Caldicott 2 and patient data

BMJ 2013; 346 doi: https://doi.org/10.1136/bmj.f2260 (Published 24 April 2013) Cite this as: BMJ 2013;346:f2260
  1. Paul Taylor, reader in health informatics
  1. 1Centre for Health Informatics and Multiprofessional Education, University College London, London N19 5LW, UK
  1. p.taylor{at}ucl.ac.uk

Adds a new principle and rejects commissioning groups’ claim of entitlement to access

Sixteen years ago Fiona Caldicott was commissioned to review the use of patient data in the NHS.1 That review set out six principles for the protection of patient confidentiality and recommended the appointment of what became known as Caldicott guardians. A lot has changed since then—patient access to electronic records is a reality, clinical research increasingly uses routinely collected data, and the organisational and legislative framework of the NHS has been transformed. An updated “Information Governance Review” has just been published, again the work of a team led by Caldicott.2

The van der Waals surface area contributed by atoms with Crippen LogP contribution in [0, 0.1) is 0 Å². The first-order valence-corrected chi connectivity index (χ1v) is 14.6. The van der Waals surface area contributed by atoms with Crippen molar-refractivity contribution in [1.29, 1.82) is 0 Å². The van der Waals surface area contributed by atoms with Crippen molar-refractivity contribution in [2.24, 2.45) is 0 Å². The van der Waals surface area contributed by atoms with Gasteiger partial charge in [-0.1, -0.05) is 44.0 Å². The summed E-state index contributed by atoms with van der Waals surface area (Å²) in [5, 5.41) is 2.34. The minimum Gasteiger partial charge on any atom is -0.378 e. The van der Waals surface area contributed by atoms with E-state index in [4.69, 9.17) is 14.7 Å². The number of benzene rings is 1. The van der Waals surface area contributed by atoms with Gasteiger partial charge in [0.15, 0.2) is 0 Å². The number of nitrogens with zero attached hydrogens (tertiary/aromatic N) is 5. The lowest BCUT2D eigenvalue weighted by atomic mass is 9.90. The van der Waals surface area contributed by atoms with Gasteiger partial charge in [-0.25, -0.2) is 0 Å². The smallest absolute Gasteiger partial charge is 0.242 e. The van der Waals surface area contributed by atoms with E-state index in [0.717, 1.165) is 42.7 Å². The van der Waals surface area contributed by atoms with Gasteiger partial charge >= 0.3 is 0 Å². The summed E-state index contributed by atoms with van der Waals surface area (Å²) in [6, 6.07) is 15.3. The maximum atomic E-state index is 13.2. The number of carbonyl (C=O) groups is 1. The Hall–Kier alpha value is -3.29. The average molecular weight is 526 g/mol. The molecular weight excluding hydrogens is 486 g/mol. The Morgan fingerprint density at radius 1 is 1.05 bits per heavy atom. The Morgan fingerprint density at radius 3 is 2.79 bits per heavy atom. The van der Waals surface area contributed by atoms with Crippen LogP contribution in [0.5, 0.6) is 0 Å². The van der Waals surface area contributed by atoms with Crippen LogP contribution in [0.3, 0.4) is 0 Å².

The first review was exclusively concerned with the non-clinical use of patient data. The six principles resulting from the review aimed to preserve patients’ trust by restricting the flow of information out of patient records. The current review recognises that concerns about information governance have also affected the clinical use of information. A seventh principle has therefore been added to correct the overly cautious stance that some clinicians have adopted. This principle states that: “the duty to …

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